It’s crazy to think that Medellin was once considered one of the most dangerous cities in the world. However, over the past few decades, the city has drastically changed and is now a popular tourist destination in Colombia.

If you’re planning on visiting Medellin for the first time, then this 3 day Medellin itinerary will be perfect for you. I will guide you through the must-visit attractions, delicious food spots, and unique experiences that will make your trip unforgettable.

I’ve also added some extra attractions to check out if you have more than 3 days in Medellin, plus some of my top recommendations for where to stay, how to get around, and when to visit.

* Disclosure: This post contains a few affiliate links, which means I may receive a small commission, at no cost to you, if you make a purchase through my link. *

Table of Contents

Are you planning a last-minute trip to Medellin?

If your trip is coming up soon and you still haven’t booked anything, we have you covered! Below you can find our top picks when it comes to hotels, tours, getting around, and more.

Best Tours and Experiences in Medellin

  • Day trip to Guatape El Peñol (top-rated day trip from Medellin you absolutely can’t miss)
  • Comuna 13 History & Graffiti Tour (must-have tour to learn about Medellin’s transformation)
  • The Real Pablo Escobar Tour (a controversial but popular tour that takes you through the life of Colombia’s most notorious drug lord)
  • Coffee Tour with Tastings (for coffee lovers, a tour of Medellin’s coffee farms is a must-do)

Best Places to Stay in Medellin

  • Hotel San Fernando Plaza (most popular 5-star hotel with outdoor pool in El Poblado)
  • The Charlee Hotel (luxury boutique hotel with pool, spa, and prime location in El Poblado)
  • Sites Hotel (great-mid-range option with rooftop pool in El Poblado)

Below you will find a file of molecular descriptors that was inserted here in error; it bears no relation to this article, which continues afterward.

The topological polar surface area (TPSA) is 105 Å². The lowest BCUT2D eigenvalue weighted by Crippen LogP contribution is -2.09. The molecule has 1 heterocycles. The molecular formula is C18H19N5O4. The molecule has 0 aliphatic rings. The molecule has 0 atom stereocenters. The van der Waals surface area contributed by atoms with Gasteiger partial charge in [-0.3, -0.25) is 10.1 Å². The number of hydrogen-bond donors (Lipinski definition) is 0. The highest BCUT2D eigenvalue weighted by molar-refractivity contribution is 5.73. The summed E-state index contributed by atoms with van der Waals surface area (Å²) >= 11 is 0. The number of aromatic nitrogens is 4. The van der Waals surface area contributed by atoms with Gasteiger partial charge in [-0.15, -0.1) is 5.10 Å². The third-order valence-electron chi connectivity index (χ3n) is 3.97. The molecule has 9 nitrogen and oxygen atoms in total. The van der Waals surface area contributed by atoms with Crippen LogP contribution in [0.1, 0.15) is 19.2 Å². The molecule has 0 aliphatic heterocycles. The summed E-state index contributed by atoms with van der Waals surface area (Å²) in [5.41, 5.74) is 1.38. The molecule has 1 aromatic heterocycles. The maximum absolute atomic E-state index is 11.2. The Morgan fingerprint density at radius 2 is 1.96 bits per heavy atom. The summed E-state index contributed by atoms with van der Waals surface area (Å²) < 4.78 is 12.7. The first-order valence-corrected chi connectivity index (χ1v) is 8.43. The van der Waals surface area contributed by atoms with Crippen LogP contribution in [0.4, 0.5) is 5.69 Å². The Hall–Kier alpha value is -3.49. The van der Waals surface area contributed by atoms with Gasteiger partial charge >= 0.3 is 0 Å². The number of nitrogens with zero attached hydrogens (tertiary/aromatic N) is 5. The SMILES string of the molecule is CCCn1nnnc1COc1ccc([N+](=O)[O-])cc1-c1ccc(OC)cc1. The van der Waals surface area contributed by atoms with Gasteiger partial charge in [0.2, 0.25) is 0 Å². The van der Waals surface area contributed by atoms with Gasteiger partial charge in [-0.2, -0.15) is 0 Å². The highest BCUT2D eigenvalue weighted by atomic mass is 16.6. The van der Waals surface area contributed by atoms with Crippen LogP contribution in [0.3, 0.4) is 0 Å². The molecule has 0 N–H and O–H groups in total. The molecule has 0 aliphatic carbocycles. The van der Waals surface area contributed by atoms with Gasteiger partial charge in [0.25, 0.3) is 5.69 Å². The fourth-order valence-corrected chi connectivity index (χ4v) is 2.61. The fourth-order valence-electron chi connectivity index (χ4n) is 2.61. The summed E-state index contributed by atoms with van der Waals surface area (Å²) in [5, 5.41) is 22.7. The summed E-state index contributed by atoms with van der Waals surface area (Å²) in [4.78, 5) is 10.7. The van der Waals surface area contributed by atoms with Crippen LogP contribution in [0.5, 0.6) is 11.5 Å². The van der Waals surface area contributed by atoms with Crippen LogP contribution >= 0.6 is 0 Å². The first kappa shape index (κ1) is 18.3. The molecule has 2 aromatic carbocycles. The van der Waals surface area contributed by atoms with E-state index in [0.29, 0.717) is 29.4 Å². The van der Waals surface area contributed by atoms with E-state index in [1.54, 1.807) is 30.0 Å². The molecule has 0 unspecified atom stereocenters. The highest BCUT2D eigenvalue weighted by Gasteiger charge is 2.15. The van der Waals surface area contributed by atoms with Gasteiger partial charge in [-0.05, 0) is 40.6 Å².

• Hotel Bolivariana Plaza (budget-friendly hotel near Parque de Laureles)

Can’t speak Spanish very well?  As people in Medellin (and in Colombia in general) don’t really speak English, our best tip is to download Spanish on Google Translate so you can use it offline! Trust us, you’re going to need it.

Panoramic view of El Poblado, Medellin

Overview of Your 3 Days in Medellin

Breakdown of your medellin 3 day itinerary.

  • Day 1: Historic center of Medellin, Museo de Antioquia, Jardin Botanico de Medellin, Parque Explora, Pueblito Paisa
  • Day 2: Comuna 13, El Poblado, Parque Arvi
  • Day 3: Day trip to Guatape

Map for your 3 days in Medellin

Below you can find a customized map that includes all the locations you’re going to visit on this Medellin itinerary.

I marked your 3 days in Medellin with different colors – I used blue for the first, green for the second, and red for the third day, so you can easily see which places you’re going to visit each day.

How to use this map: This map is fully interactive, so you can move around, zoom in/zoom out, and click on the icons. If you want to see a larger map, click on the bracket in the upper right corner. To see more details and the different layers, click on the tab in the upper left corner. If you want to save it for later, click on the star icon next to the name of the map. Then simply open Google Maps either on your desktop or phone, go to ‘Saved’/’Maps’, and open the map whenever you need it.

Day 1 of Your 3 Day Medellin Itinerary

Walking tour in the historic center of medellin.

The historic center of Medellin, also known as “El Centro,” is one of the must-visit places in the city.

Although Medellin has undergone a lot of change over the years, you will still have to exercise some caution in this area. Generally speaking, the main streets are safe during the day but you have to make sure not to wander off into the smaller side streets.